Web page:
Texas is suffering its worst one-year drought in a century, amid a heatwave that has killed dozens of people across the American south and turned agricultural land into parched desert.
Last month was the hottest on record in the state, which has had only had 40 per cent of typical rainfall since January. Reservoirs and lakes are now bone dry, with billions of dollars worth of crops destroyed.
It is the most severely hit area in a million square miles – a third of the country excluding Hawaii and Alaska – suffering from drought, with "exceptional" dryness covering areas from Arizona to Georgia.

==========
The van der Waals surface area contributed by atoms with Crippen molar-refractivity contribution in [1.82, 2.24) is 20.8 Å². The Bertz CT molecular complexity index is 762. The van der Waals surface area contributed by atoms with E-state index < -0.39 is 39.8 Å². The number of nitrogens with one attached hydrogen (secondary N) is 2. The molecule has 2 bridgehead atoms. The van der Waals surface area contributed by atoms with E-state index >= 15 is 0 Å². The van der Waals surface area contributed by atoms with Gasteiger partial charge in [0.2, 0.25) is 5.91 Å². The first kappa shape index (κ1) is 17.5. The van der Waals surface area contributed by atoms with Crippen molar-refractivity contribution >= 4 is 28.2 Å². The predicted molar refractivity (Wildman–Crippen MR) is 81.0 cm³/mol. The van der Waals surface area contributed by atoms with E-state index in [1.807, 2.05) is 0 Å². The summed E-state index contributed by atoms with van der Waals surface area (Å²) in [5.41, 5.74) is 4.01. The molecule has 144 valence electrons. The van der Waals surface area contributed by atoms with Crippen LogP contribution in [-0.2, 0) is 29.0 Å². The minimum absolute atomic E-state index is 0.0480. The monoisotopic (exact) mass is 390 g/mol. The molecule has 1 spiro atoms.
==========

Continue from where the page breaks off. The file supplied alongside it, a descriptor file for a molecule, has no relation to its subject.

Wildfires have spread across many regions. Firemen are still tackling New Mexico's Las Conchas fire – the biggest in its history – which has blazed across 150,000 acres since June.
Meanwhile unprecedented demand for power to fuel air conditioners in Texas forced the state's electrical grid to cut off businesses and factories at the end of last week.
The drought was triggered by La Nina, the weather event that this year raised equatorial sea surface temperatures in the central Pacific by two to four degrees Fahrenheit.